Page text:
Lucid Culture

JAZZ, CLASSICAL MUSIC AND THE ARTS IN NEW YORK CITY

Two Contrasting Albums of High Notes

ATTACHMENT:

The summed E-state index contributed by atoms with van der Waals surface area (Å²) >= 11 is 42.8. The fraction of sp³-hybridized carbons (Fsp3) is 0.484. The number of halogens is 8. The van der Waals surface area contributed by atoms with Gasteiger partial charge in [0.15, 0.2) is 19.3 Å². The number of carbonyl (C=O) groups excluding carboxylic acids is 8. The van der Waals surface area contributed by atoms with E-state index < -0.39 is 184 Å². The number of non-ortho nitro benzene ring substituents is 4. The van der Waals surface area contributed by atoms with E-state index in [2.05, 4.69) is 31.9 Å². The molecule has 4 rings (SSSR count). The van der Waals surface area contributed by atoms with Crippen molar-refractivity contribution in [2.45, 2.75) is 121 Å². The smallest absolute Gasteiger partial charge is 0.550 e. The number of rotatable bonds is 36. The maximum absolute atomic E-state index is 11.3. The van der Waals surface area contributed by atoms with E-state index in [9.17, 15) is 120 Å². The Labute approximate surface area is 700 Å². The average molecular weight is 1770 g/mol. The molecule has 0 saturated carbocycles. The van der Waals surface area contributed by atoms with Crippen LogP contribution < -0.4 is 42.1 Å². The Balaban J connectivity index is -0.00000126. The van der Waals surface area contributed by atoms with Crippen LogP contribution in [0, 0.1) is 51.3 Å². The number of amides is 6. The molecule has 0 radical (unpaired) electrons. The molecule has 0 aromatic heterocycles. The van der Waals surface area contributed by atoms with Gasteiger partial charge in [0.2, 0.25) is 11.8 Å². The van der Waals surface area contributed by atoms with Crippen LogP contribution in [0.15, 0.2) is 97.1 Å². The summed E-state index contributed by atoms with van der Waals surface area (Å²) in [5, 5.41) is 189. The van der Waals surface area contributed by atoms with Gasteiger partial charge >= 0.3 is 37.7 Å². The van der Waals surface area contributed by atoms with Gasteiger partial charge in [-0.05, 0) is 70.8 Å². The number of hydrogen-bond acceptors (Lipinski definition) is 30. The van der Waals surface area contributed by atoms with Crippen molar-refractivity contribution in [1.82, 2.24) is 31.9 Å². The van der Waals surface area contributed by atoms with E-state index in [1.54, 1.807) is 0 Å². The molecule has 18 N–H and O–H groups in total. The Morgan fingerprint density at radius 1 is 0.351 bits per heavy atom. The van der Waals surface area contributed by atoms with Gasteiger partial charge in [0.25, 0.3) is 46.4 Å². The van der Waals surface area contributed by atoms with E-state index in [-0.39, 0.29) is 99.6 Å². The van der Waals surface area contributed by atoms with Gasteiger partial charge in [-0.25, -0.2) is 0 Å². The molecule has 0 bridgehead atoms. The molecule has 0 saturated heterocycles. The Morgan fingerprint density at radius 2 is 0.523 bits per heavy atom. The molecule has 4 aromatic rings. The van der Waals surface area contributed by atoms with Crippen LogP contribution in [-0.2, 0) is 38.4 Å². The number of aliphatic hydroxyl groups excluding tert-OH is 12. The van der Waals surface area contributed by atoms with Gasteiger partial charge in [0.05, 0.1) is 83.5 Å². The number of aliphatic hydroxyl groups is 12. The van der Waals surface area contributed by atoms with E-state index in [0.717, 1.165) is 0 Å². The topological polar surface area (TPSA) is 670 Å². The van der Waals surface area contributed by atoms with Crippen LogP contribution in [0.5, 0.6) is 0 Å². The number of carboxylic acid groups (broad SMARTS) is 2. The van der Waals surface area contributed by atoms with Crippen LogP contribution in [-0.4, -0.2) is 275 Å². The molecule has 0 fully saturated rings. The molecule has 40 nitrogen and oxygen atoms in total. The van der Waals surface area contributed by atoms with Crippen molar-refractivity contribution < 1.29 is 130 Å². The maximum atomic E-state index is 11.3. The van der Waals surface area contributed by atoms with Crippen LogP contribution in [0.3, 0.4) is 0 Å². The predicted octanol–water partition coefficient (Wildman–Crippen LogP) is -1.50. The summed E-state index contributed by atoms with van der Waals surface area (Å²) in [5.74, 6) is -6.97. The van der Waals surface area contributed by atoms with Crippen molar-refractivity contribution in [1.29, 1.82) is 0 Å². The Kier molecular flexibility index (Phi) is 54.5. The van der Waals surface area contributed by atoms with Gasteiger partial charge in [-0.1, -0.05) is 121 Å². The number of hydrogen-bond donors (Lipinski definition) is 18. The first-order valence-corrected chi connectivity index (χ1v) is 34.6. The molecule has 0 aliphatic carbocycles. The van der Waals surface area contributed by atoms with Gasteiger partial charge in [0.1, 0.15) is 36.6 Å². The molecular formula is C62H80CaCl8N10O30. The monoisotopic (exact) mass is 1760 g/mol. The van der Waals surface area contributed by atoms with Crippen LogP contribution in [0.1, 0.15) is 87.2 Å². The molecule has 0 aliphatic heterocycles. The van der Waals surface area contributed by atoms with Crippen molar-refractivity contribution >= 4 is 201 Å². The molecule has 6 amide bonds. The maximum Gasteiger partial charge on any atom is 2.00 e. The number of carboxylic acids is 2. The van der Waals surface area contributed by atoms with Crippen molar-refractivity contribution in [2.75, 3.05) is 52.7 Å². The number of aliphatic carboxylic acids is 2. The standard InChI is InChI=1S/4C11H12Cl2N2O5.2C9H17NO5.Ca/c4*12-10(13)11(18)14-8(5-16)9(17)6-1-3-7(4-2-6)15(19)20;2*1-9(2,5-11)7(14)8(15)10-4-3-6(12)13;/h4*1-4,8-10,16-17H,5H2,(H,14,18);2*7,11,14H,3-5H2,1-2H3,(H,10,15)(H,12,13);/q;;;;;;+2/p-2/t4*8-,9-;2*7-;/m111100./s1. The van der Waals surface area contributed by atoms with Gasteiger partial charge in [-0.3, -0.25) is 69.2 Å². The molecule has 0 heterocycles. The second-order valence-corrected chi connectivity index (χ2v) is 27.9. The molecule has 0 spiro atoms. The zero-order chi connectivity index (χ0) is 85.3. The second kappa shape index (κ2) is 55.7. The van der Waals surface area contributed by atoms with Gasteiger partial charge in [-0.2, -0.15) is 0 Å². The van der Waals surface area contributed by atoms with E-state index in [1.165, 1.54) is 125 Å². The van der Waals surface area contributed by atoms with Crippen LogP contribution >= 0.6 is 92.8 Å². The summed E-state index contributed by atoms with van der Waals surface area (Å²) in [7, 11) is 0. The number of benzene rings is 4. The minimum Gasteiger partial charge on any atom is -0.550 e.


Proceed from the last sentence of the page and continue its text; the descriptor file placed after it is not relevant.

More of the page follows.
The American Modern Ensemble’s recording of Robert Paterson’s Star Crossing was one of last year’s most enjoyable albums, a noir film for the ears. Right now the eclectic composer/percussionist is about to unleash a suite about former New York Mets star and suspected steroid juicer Mike Piazza. Sandwiched between those two works is the Book of Goddesses, which is essentially his Pictures at an Exhibition, a bright, rippling, generally upbeat theme and variations which takes its inspiration from illustrator Kris Waldherr’s Book of Goddesses. Rather than being a depiction of female archetypes, Paterson’s intent here is to employ a vast palette of motifs from all over the globe to breathe sonic life into a series of pictures from the book. Eclectic concert harpist Jacqueline Kerrod is the central performer here, whether in the trio Maya, with Sato Moughalian on flutes and John Hadfield on percussion; the duo Clockwise, with violinist Marc Uys; or the American Modern Ensemble, with Moughalian plus violist Danielle Farina. The compositions are more rambunctious, less delicate than this instrumentation might imply, a series of interwoven variations on themes reflecting the origin of the goddesses themselves – or not. For example, the Chinese fertility goddess Xi Wang Mu, if this is to be believed, has some Bollywood in her – and santeria goddess Oya is smartly introduced by a bolero. Maybe by design, maybe not, the composer whose work this collection most closely resembles is Bollywood legend S.D. Burman.